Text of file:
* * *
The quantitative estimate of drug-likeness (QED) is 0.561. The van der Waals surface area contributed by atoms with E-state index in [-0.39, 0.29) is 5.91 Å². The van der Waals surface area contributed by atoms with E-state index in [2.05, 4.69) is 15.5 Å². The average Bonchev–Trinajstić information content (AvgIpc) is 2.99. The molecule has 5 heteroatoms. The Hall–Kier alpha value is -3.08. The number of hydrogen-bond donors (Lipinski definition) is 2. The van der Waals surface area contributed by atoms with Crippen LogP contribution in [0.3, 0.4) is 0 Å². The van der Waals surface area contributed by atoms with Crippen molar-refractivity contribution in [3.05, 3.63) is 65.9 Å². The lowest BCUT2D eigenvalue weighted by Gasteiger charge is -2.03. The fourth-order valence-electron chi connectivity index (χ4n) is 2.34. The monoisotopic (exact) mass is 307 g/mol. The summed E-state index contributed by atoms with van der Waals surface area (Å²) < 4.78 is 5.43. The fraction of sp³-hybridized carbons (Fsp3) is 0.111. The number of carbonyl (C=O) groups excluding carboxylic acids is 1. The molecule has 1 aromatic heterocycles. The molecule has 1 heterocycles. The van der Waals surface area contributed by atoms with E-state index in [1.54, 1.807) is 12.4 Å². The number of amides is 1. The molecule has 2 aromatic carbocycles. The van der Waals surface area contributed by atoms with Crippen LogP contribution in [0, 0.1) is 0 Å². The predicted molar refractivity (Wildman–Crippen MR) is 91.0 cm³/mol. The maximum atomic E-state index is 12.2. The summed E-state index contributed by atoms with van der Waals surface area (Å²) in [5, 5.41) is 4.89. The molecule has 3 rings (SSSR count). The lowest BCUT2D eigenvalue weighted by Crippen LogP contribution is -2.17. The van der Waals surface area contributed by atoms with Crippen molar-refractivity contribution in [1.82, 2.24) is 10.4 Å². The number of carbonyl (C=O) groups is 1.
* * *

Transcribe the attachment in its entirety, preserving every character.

The quantitative estimate of drug-likeness (QED) is 0.561. The van der Waals surface area contributed by atoms with E-state index in [-0.39, 0.29) is 5.91 Å². The van der Waals surface area contributed by atoms with E-state index in [2.05, 4.69) is 15.5 Å². The average Bonchev–Trinajstić information content (AvgIpc) is 2.99. The molecule has 5 heteroatoms. The Hall–Kier alpha value is -3.08. The number of hydrogen-bond donors (Lipinski definition) is 2. The van der Waals surface area contributed by atoms with Crippen LogP contribution in [0.3, 0.4) is 0 Å². The van der Waals surface area contributed by atoms with Crippen molar-refractivity contribution in [3.05, 3.63) is 65.9 Å². The lowest BCUT2D eigenvalue weighted by Gasteiger charge is -2.03. The fourth-order valence-electron chi connectivity index (χ4n) is 2.34. The monoisotopic (exact) mass is 307 g/mol. The summed E-state index contributed by atoms with van der Waals surface area (Å²) < 4.78 is 5.43. The fraction of sp³-hybridized carbons (Fsp3) is 0.111. The number of carbonyl (C=O) groups excluding carboxylic acids is 1. The molecule has 1 aromatic heterocycles. The molecule has 1 heterocycles. The van der Waals surface area contributed by atoms with E-state index in [1.54, 1.807) is 12.4 Å². The number of amides is 1. The molecule has 2 aromatic carbocycles. The van der Waals surface area contributed by atoms with Crippen LogP contribution in [0, 0.1) is 0 Å². The predicted molar refractivity (Wildman–Crippen MR) is 91.0 cm³/mol. The maximum atomic E-state index is 12.2. The summed E-state index contributed by atoms with van der Waals surface area (Å²) in [5, 5.41) is 4.89. The molecule has 3 rings (SSSR count). The lowest BCUT2D eigenvalue weighted by Crippen LogP contribution is -2.17. The van der Waals surface area contributed by atoms with Crippen molar-refractivity contribution in [1.82, 2.24) is 10.4 Å². The number of carbonyl (C=O) groups is 1.